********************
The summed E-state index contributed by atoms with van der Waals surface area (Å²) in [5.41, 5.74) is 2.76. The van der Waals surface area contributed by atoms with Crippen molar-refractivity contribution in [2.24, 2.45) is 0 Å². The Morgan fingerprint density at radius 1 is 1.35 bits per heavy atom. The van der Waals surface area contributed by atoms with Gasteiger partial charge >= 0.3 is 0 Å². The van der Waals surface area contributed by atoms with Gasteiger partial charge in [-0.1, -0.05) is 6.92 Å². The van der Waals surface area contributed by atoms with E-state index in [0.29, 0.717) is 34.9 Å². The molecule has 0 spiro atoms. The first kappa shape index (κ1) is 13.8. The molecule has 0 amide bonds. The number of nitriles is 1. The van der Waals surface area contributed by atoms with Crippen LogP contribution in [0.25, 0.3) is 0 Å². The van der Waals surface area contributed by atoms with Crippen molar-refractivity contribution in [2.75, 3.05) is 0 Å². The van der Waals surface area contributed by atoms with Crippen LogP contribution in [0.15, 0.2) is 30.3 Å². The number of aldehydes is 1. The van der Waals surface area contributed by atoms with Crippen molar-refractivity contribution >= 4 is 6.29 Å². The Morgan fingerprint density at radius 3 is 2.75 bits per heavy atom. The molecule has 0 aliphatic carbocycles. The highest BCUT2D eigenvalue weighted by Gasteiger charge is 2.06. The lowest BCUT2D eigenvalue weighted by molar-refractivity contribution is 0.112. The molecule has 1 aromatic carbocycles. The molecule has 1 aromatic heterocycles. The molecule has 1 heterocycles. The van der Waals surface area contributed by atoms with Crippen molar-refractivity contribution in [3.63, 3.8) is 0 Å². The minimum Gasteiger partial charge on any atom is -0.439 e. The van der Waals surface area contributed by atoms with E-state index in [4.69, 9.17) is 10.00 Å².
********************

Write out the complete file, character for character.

The summed E-state index contributed by atoms with van der Waals surface area (Å²) in [5.41, 5.74) is 2.76. The van der Waals surface area contributed by atoms with Crippen molar-refractivity contribution in [2.24, 2.45) is 0 Å². The Morgan fingerprint density at radius 1 is 1.35 bits per heavy atom. The van der Waals surface area contributed by atoms with Gasteiger partial charge >= 0.3 is 0 Å². The van der Waals surface area contributed by atoms with Gasteiger partial charge in [-0.1, -0.05) is 6.92 Å². The van der Waals surface area contributed by atoms with E-state index in [0.29, 0.717) is 34.9 Å². The molecule has 0 spiro atoms. The first kappa shape index (κ1) is 13.8. The molecule has 0 amide bonds. The number of nitriles is 1. The van der Waals surface area contributed by atoms with Crippen LogP contribution in [0.25, 0.3) is 0 Å². The van der Waals surface area contributed by atoms with Crippen molar-refractivity contribution in [2.75, 3.05) is 0 Å². The van der Waals surface area contributed by atoms with Crippen LogP contribution in [0.15, 0.2) is 30.3 Å². The number of aldehydes is 1. The van der Waals surface area contributed by atoms with Crippen molar-refractivity contribution >= 4 is 6.29 Å². The Morgan fingerprint density at radius 3 is 2.75 bits per heavy atom. The molecule has 0 aliphatic carbocycles. The highest BCUT2D eigenvalue weighted by Gasteiger charge is 2.06. The lowest BCUT2D eigenvalue weighted by molar-refractivity contribution is 0.112. The molecule has 1 aromatic carbocycles. The molecule has 1 aromatic heterocycles. The molecule has 1 heterocycles. The van der Waals surface area contributed by atoms with Crippen molar-refractivity contribution in [3.63, 3.8) is 0 Å². The minimum Gasteiger partial charge on any atom is -0.439 e. The van der Waals surface area contributed by atoms with E-state index in [4.69, 9.17) is 10.00 Å².